By Sarah Halzack February 15, On a busy street in Fredericksburg, Va., a tall, black security fence guards a sprawling — and, for now, largely empty — brick-and-glass building.
The under-wraps facility is a prototype store for Lidl, a German grocery chain that has been working for more than a year to plot its entry into the U.S. market. The company is using the space to test which details appeal to American shoppers: To hit on what kind of signage looks good dangling from the ceiling, to figure out how many aisles makes for the most efficient movement through the store.
Lidl (pronounced lee-duhl) is a global grocery juggernaut, with 10,000 stores in 27 countries. It has made its name offering a limited assortment of goods, many of them private label, at ultralow prices.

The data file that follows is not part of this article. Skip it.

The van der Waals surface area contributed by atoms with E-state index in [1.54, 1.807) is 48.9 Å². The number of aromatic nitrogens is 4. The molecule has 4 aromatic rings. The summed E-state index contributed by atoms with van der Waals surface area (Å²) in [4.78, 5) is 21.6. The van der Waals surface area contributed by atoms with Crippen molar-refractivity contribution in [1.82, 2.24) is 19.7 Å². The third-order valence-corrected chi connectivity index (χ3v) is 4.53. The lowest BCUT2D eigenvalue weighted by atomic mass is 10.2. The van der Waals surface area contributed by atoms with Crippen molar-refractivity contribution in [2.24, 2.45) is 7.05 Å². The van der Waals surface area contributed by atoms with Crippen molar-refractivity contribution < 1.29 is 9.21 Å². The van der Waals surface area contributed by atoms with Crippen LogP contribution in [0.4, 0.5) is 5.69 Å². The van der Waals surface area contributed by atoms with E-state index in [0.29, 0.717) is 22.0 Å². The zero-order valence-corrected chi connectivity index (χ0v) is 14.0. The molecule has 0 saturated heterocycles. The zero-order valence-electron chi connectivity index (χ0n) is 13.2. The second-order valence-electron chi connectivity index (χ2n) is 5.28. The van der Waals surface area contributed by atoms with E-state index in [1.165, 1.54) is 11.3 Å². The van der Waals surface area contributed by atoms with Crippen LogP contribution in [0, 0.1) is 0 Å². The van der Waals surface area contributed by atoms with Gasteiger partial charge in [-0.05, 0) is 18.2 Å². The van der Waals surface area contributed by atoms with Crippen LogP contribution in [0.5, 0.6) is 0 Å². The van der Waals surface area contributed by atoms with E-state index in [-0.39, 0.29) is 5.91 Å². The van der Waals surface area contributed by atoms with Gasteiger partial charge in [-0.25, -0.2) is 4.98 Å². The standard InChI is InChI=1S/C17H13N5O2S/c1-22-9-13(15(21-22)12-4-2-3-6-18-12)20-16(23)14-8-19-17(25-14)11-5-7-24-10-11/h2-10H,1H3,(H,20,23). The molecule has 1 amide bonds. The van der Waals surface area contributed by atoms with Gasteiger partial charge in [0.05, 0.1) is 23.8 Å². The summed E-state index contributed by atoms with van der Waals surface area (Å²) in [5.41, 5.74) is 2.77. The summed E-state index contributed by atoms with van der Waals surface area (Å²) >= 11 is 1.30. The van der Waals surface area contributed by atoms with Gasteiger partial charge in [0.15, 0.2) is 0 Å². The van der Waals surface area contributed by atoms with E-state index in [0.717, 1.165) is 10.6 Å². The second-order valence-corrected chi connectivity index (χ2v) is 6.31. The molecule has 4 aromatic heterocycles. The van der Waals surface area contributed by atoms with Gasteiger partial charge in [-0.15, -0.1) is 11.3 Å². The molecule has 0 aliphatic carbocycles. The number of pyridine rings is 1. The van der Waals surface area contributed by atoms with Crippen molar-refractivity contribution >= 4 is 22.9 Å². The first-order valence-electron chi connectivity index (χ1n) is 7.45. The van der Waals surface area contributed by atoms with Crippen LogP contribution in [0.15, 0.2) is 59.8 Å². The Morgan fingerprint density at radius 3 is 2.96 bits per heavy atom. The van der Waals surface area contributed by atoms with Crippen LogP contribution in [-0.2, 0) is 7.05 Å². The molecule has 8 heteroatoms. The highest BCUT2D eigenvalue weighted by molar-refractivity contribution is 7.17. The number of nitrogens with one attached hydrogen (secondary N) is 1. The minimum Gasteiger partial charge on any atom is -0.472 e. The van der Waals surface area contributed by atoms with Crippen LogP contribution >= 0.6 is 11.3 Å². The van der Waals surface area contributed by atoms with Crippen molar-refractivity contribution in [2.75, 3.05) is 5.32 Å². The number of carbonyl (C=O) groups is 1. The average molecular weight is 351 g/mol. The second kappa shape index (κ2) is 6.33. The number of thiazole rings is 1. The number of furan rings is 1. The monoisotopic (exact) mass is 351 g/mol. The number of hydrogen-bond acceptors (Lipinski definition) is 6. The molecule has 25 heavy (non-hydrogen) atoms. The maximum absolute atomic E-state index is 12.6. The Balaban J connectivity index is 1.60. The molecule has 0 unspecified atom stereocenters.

Now, it is ready to descend on America, potentially throwing a disruptive curveball in a retailing category that is already scrambling to adapt to new pressures, including the growth of online shopping and competition from nontraditional rivals such as drugstores.